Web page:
Preferred compression threshold with 2: 1 wide dynamic range compression in everyday environments

H. Dillon*, L. Storey, F. Grant, A. M. Phillips, L. Skelt, G. Mavrias, W. Woytowych, M. Walsh

*Corresponding author for this work

Research output: Contribution to journalArticlepeer-review

10 Citations (Scopus)

Abstract

A large-scale field trial was carded out to investigate client preferences for input controlled compression (AGC(i)) in single channel wide dynamic range compression hearing aids. The aims were: to find which compression threshold or mode of amplification was preferred by the majority of subjects, and what distinguished the subjects who chose each setting or mode; to determine what proportion of people do not choose to use the volume control; to find out what proportion of people prefer to use the remote control for adjusting the volume of the hearing aid; and to identify what characterises people who do or do not choose to vary the volume control. Subjects were 140 adult clients of Australian Hearing Services fitted with multi-memory hearing aids. In Trial One, the subjects compared AGC(i) thresholds of 50 dB SPL and 66 dB SPL. Sixty percent of clients preferred the higher AGC(i) threshold (66 dB SPL), 31% preferred the lower threshold (50 dB SPL), with 9% undecided. In Trial Two, the subjects compared their preferred AGC(i) threshold combined with AGC(o) compression limiting to AGC(o) compression limiting alone. Fifty-five percent preferred AGC(i) (plus AGC(o)), 31% preferred AGC(o) alone, with 14% undecided. In this trial, 49% used the volume control more than once a day; and the majority of subjects (86%) preferred to use the remote control to adjust the volume. No characteristics were found to distinguish between those who preferred the different compression thresholds, or between those who did or did not need to vary the volume of the hearing aid. It is concluded that, in the absence of any information to the contrary, for single channel fast acting compression hearing aids with a 2:1 compression ratio, compression thresholds of 60 to 66 dB seem an appropriate initial level.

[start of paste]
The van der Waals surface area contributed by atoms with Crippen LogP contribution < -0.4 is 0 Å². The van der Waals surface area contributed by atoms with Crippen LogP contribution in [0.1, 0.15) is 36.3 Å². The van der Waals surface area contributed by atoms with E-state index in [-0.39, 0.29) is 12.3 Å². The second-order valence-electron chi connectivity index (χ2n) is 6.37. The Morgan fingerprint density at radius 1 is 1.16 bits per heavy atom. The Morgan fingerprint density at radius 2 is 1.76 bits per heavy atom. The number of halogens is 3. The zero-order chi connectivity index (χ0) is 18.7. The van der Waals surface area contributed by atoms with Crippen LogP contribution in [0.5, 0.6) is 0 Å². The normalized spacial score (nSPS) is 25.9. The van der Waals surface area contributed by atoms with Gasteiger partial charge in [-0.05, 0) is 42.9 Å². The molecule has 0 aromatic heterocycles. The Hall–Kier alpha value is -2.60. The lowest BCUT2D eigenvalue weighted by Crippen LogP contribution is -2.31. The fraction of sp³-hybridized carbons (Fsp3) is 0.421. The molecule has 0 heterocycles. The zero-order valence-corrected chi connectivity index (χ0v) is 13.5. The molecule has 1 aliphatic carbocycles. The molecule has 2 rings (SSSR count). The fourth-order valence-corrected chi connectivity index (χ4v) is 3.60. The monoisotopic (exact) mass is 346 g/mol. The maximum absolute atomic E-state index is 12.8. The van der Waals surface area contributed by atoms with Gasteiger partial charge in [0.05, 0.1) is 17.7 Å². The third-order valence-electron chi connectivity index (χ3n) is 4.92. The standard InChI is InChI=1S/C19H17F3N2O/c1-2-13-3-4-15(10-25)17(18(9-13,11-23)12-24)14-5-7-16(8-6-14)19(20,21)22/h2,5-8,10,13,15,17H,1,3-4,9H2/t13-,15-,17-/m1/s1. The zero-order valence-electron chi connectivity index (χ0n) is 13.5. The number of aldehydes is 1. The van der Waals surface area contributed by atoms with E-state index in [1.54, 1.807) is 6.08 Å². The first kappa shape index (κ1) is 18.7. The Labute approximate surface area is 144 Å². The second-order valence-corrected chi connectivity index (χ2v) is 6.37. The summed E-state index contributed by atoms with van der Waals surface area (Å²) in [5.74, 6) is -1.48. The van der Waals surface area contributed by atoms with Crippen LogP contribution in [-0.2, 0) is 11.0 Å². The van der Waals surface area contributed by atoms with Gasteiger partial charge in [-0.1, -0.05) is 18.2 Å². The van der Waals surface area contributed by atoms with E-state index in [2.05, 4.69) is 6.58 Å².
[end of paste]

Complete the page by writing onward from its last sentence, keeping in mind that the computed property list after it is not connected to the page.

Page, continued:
Original languageEnglish
Pages (from-to)33-44
Number of pages12
JournalAustralian Journal of Audiology
Volume20
Issue number1
Publication statusPublished - 1998
Externally publishedYes

Fingerprint Dive into the research topics of 'Preferred compression threshold with 2: 1 wide dynamic range compression in everyday environments'. Together they form a unique fingerprint.

Cite this